Pubdate: Sat, 07 Jul 2007
Source: Courier-Post (Cherry Hill, NJ)
Copyright: 2007 Courier-Post
Author: Frank Fulbrook


In Camden, we don't have a food problem, we have a murder problem.
With its irrational 1 a.m. to 5 a.m. food curfew ordinance, the city
council is attacking the food business owners and employers, while
doing nothing to attack the criminals who are destroying our city.

Economic freedom, for both the food business and their customers, is
worth fighting for. That's why I joined with eight Camden food
business owners to challenge this unfair ordinance in court. The trial
date is Tuesday.

To strengthen our position, Rutgers-Camden criminal justice professor
J'ona Meyer analyzed 2006 Camden Police Department crime data. Her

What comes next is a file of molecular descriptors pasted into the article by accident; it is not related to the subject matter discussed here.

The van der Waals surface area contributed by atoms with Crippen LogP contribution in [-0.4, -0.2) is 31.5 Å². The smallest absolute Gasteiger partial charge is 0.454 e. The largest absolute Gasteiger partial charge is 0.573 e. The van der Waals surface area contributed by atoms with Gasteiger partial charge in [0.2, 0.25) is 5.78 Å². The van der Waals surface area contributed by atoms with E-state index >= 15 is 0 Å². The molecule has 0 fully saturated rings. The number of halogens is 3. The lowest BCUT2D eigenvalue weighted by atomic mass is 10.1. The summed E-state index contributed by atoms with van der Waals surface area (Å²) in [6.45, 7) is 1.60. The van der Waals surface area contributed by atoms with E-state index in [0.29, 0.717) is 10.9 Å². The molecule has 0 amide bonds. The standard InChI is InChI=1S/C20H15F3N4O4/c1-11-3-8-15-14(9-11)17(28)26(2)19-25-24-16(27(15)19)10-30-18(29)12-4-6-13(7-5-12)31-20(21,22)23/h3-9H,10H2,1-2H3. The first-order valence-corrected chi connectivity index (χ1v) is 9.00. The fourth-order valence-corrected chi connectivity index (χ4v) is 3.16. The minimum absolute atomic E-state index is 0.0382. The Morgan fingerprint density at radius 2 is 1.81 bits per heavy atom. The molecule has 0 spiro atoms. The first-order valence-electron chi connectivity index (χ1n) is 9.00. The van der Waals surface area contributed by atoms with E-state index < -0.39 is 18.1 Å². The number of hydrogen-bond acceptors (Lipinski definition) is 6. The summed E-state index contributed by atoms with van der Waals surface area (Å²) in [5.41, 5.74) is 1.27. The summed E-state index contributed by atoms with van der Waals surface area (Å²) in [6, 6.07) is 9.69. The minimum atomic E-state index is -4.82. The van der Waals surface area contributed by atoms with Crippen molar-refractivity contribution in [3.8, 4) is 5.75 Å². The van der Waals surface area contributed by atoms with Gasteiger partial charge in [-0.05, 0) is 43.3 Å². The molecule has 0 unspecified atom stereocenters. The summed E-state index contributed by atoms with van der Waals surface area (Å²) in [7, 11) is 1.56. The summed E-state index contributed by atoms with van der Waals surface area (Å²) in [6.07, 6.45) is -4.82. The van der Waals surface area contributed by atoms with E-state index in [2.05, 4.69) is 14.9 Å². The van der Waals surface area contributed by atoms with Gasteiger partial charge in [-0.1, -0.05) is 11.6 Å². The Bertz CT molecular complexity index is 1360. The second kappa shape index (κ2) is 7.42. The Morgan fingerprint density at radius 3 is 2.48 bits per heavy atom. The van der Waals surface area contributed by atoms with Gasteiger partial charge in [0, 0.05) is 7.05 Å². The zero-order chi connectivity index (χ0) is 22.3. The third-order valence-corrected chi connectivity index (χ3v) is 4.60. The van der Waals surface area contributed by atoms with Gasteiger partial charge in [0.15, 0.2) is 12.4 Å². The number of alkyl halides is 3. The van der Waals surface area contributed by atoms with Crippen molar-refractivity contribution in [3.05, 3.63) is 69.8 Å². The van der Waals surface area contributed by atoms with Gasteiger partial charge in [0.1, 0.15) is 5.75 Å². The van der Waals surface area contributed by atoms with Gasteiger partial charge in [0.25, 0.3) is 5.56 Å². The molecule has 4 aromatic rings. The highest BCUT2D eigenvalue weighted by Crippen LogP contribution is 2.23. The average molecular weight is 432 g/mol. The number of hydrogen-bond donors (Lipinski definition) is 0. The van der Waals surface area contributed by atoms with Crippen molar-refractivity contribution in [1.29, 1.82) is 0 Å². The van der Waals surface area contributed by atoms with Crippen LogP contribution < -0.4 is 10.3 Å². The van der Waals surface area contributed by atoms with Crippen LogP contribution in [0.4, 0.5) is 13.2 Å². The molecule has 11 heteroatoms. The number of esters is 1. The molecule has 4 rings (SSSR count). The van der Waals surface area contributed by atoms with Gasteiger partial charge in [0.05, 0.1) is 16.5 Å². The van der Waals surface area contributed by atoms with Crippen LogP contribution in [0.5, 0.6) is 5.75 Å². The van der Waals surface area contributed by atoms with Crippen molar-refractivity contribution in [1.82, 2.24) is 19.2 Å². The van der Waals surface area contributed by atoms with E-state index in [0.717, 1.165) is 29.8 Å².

study found the vast majority of late-night Camden crimes are
occurring in residential areas, not near food businesses that would be
affected by the curfew ordinance.

Since fighting crime was the only stated purpose of the food curfew
ordinance, it would appear to be on a weak legal footing. It's really
just "feel-good government."

The ordinance was hastily introduced in June 2006 after teenager
Shelly Harmon was killed by stray bullets in a late-night Mount
Ephraim Avenue shootout between two alleged rival drug dealers.

Camden has had more than 150 open-air drug markets for the past 20
years. Most of our murders are a direct result of the failed
government policy of drug prohibition for all ages. Has the city
council done anything to solve this problem? No.

There may also be an element of racism behind the food curfew
ordinance. Nearly every affected business owner is Asian.


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